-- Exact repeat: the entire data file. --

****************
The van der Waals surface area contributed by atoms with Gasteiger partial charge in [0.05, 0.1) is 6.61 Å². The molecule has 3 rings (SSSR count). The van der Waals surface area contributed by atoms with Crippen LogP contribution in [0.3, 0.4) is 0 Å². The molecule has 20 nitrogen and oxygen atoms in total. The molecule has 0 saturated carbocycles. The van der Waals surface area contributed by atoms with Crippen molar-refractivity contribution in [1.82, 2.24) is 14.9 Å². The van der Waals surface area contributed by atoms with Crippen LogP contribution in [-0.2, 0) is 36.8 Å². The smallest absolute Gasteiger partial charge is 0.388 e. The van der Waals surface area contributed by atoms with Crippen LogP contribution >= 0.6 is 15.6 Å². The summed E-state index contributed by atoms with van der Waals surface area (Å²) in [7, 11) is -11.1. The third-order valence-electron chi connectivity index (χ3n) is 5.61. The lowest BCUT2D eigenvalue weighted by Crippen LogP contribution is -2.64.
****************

The van der Waals surface area contributed by atoms with Gasteiger partial charge in [0.05, 0.1) is 6.61 Å². The molecule has 3 rings (SSSR count). The van der Waals surface area contributed by atoms with Crippen LogP contribution in [0.3, 0.4) is 0 Å². The molecule has 20 nitrogen and oxygen atoms in total. The molecule has 0 saturated carbocycles. The van der Waals surface area contributed by atoms with Crippen molar-refractivity contribution in [1.82, 2.24) is 14.9 Å². The van der Waals surface area contributed by atoms with Crippen LogP contribution in [-0.2, 0) is 36.8 Å². The smallest absolute Gasteiger partial charge is 0.388 e. The van der Waals surface area contributed by atoms with Crippen LogP contribution >= 0.6 is 15.6 Å². The summed E-state index contributed by atoms with van der Waals surface area (Å²) in [7, 11) is -11.1. The third-order valence-electron chi connectivity index (χ3n) is 5.61. The lowest BCUT2D eigenvalue weighted by Crippen LogP contribution is -2.64.